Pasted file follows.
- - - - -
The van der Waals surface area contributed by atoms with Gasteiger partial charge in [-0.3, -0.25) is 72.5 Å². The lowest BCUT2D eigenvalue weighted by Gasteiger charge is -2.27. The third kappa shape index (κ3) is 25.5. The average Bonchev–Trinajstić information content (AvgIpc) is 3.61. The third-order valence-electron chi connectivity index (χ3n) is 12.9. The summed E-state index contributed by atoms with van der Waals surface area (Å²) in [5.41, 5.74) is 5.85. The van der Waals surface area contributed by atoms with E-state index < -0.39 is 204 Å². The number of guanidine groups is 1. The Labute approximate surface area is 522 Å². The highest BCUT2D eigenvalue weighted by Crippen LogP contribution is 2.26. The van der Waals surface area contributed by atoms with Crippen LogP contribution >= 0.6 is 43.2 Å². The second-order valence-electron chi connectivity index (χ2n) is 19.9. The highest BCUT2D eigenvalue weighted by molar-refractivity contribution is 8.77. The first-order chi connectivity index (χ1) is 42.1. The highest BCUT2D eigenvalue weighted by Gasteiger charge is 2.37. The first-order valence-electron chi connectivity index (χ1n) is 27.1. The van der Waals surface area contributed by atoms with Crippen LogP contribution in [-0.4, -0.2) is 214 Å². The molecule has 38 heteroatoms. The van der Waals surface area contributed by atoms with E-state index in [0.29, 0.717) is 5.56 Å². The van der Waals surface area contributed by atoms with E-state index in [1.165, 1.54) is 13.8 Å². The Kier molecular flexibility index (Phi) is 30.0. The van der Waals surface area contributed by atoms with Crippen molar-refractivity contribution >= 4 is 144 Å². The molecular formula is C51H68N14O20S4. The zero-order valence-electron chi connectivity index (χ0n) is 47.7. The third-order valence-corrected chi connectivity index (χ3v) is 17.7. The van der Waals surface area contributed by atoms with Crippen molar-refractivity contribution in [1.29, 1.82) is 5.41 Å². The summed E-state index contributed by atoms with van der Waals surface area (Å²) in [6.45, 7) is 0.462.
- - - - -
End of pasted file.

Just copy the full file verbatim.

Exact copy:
The van der Waals surface area contributed by atoms with Gasteiger partial charge in [-0.3, -0.25) is 72.5 Å². The lowest BCUT2D eigenvalue weighted by Gasteiger charge is -2.27. The third kappa shape index (κ3) is 25.5. The average Bonchev–Trinajstić information content (AvgIpc) is 3.61. The third-order valence-electron chi connectivity index (χ3n) is 12.9. The summed E-state index contributed by atoms with van der Waals surface area (Å²) in [5.41, 5.74) is 5.85. The van der Waals surface area contributed by atoms with E-state index < -0.39 is 204 Å². The number of guanidine groups is 1. The Labute approximate surface area is 522 Å². The highest BCUT2D eigenvalue weighted by Crippen LogP contribution is 2.26. The van der Waals surface area contributed by atoms with Crippen LogP contribution >= 0.6 is 43.2 Å². The second-order valence-electron chi connectivity index (χ2n) is 19.9. The highest BCUT2D eigenvalue weighted by molar-refractivity contribution is 8.77. The first-order chi connectivity index (χ1) is 42.1. The highest BCUT2D eigenvalue weighted by Gasteiger charge is 2.37. The first-order valence-electron chi connectivity index (χ1n) is 27.1. The van der Waals surface area contributed by atoms with Crippen LogP contribution in [-0.4, -0.2) is 214 Å². The molecule has 38 heteroatoms. The van der Waals surface area contributed by atoms with E-state index in [0.29, 0.717) is 5.56 Å². The van der Waals surface area contributed by atoms with E-state index in [1.165, 1.54) is 13.8 Å². The Kier molecular flexibility index (Phi) is 30.0. The van der Waals surface area contributed by atoms with Crippen molar-refractivity contribution >= 4 is 144 Å². The molecular formula is C51H68N14O20S4. The zero-order valence-electron chi connectivity index (χ0n) is 47.7. The third-order valence-corrected chi connectivity index (χ3v) is 17.7. The van der Waals surface area contributed by atoms with Crippen molar-refractivity contribution in [1.29, 1.82) is 5.41 Å². The summed E-state index contributed by atoms with van der Waals surface area (Å²) in [6.45, 7) is 0.462.